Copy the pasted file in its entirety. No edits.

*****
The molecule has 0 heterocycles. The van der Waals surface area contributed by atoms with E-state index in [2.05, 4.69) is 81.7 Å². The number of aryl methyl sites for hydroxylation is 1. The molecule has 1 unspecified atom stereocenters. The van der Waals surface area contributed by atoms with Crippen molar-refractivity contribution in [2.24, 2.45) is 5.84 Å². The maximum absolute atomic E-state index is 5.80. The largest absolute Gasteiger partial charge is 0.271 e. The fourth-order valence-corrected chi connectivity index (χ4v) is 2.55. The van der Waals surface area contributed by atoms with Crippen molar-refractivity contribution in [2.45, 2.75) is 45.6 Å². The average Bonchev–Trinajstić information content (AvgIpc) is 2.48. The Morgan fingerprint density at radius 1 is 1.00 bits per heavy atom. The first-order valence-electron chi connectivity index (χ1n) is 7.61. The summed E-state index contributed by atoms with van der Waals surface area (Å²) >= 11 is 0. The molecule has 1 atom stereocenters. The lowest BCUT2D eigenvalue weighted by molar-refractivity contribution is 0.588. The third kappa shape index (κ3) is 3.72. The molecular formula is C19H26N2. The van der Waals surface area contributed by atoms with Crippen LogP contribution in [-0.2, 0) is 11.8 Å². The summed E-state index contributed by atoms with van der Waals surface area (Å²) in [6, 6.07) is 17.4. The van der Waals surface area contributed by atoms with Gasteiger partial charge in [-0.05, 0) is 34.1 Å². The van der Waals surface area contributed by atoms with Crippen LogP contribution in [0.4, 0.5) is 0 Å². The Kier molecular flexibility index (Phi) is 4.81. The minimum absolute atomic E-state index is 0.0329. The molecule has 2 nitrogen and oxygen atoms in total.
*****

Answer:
The molecule has 0 heterocycles. The van der Waals surface area contributed by atoms with E-state index in [2.05, 4.69) is 81.7 Å². The number of aryl methyl sites for hydroxylation is 1. The molecule has 1 unspecified atom stereocenters. The van der Waals surface area contributed by atoms with Crippen molar-refractivity contribution in [2.24, 2.45) is 5.84 Å². The maximum absolute atomic E-state index is 5.80. The largest absolute Gasteiger partial charge is 0.271 e. The fourth-order valence-corrected chi connectivity index (χ4v) is 2.55. The van der Waals surface area contributed by atoms with Crippen molar-refractivity contribution in [2.45, 2.75) is 45.6 Å². The average Bonchev–Trinajstić information content (AvgIpc) is 2.48. The Morgan fingerprint density at radius 1 is 1.00 bits per heavy atom. The first-order valence-electron chi connectivity index (χ1n) is 7.61. The summed E-state index contributed by atoms with van der Waals surface area (Å²) >= 11 is 0. The molecule has 1 atom stereocenters. The lowest BCUT2D eigenvalue weighted by molar-refractivity contribution is 0.588. The third kappa shape index (κ3) is 3.72. The molecular formula is C19H26N2. The van der Waals surface area contributed by atoms with Crippen LogP contribution in [-0.2, 0) is 11.8 Å². The summed E-state index contributed by atoms with van der Waals surface area (Å²) in [6, 6.07) is 17.4. The van der Waals surface area contributed by atoms with Gasteiger partial charge in [-0.05, 0) is 34.1 Å². The van der Waals surface area contributed by atoms with Crippen LogP contribution in [0.4, 0.5) is 0 Å². The Kier molecular flexibility index (Phi) is 4.81. The minimum absolute atomic E-state index is 0.0329. The molecule has 2 nitrogen and oxygen atoms in total.